Strangers connect: 2 Métis women discover their family members' shared military history

Two Métis women discover their father and grandfather served together with the Regina Rifles on D-Day in France.

Delores LaPratt's grandfather and Lena Dubray's father served with the Regina Rifles on Juno Beach in WWII

Canadian troops land at Juno Beach, Courseulles-sur-Mer, Normandy, on June 6, 1944. (CWM 20020045-1453/George Metcalf Archival Collection/Canadian War Museum)

Two Métis women living in different provinces recently discovered they had family members who landed on Juno Beach together on D-Day.

While researching her family history, Delores LaPratt learned her Métis grandfather, Francis Xavier Le Prêtre from Peace River, Alta., landed on Juno Beach during the Second World War.

Recently LaPratt, who lives in Montreal, was able to help Lena Dubray from Beauval, Sask., discover more of her father's military history.

LaPratt realized Alex Malbeuf, Dubray's father, was in "C" Force of the Regina Rifles with LaPratt's grandfather.

"They were actually on the same ship that carried them over there," said LaPratt.

"They landed on Juno Beach, during D-Day. They both survived."

On D-Day, June 6, 1944, more than 150,000 Allied troops landed in Nazi-occupied France, on the beaches code-named Omaha, Utah, Juno, Sword and Gold, carried by 7,000 boats.

"C" Force during the Second World War. Dubray says she thinks her father is in the top row, seventh from the left, but other family members think he could be sixth from the bottom right. (Submitted by Delores LaPratt/Regina Rifles)

Dubray didn't know much about her father's military service as he died in 1953, when she was five. While working with the Department of Natural Resources, on Dec. 1 of that year, the vehicle he was in went through the ice on Lac Île-à-la-Crosse.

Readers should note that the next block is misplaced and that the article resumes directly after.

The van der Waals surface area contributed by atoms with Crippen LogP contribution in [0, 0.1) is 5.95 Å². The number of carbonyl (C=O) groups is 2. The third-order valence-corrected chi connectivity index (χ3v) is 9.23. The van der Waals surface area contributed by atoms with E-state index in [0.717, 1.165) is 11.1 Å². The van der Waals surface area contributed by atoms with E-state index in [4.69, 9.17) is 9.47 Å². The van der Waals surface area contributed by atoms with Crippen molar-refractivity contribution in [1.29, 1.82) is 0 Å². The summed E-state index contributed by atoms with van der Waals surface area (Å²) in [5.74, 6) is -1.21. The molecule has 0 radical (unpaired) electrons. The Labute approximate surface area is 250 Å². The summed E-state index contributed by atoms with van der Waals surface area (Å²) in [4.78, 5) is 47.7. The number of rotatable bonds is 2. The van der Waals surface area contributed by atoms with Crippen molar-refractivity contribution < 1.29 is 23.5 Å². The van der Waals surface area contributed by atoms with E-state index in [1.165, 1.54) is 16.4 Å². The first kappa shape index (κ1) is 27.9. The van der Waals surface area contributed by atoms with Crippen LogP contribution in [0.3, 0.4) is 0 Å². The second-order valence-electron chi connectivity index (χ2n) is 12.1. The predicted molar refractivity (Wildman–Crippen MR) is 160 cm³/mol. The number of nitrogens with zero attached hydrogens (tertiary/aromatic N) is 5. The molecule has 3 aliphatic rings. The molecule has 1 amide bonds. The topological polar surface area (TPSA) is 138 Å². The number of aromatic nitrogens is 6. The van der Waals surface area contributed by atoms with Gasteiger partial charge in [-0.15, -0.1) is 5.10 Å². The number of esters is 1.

She hadn't known her father had landed at Juno Beach.

"My mom told me, my dad described, that apparently it was supposed to be a secret mission . . . the soldiers going to land on this beach," she said.

"And he told my mother that there were so many soldiers killed, because the Germans knew they were coming apparently . . . that the water turned red, the colour of the blood from the dead soldiers."

Her father's military record says he was an infantry sniper, which Dubray said had an impact on him.

"There was no wording for PTSD, but I know that's what happened. When he drank, I mean, you know, it wasn't pleasant," she said.

Rifleman Alex Malbeuf was a sniper during the Second World War. (Submitted by Lena Dubray)

Dubray said he came home with five medals, one depicting each country he served in. Dubray's cousin, whose father was also in the Second World War, recently gave her a stone from Juno Beach he received after a visit there.

LaPratt said her grandfather enlisted in 1940 with the Edmonton Fusiliers, before being transferred to the Regina Rifles, who she said had a large number of Indigenous soldiers. He died in 1963, before she was born.

"I've been reading about the Regina Rifles and their experiences. It's really harrowing what you read what these men went through," said LaPratt.

Rifleman Françis Xavier Le Prêtre in uniform. (Submitted by Delores LaPratt)

LaPratt said she discovered that soldiers on Juno Beach suffered the second-most significant loss on D-Day, after the Americans on Omaha Beach.

"He was lucky. He did get wounded two days after [D-Day] . . . it makes me kind of emotional," LaPratt said.

LaPratt has shared what information she has found with Dubray, like the type of ship they took to France, and a photo of "C" Force during the war.

Dubray was able to identify her father in the group photo.

"It's really pretty amazing having that connection with a person that I've never met," La Pratt said.


Renée Lilley is a reporter for CBC Indigenous. She is a recent University of Winnipeg grad with a BA in rhetoric and communications. She has reported on radio and online news in her hometown of Portage la Prairie. She is also a proud Métis mama of four girls.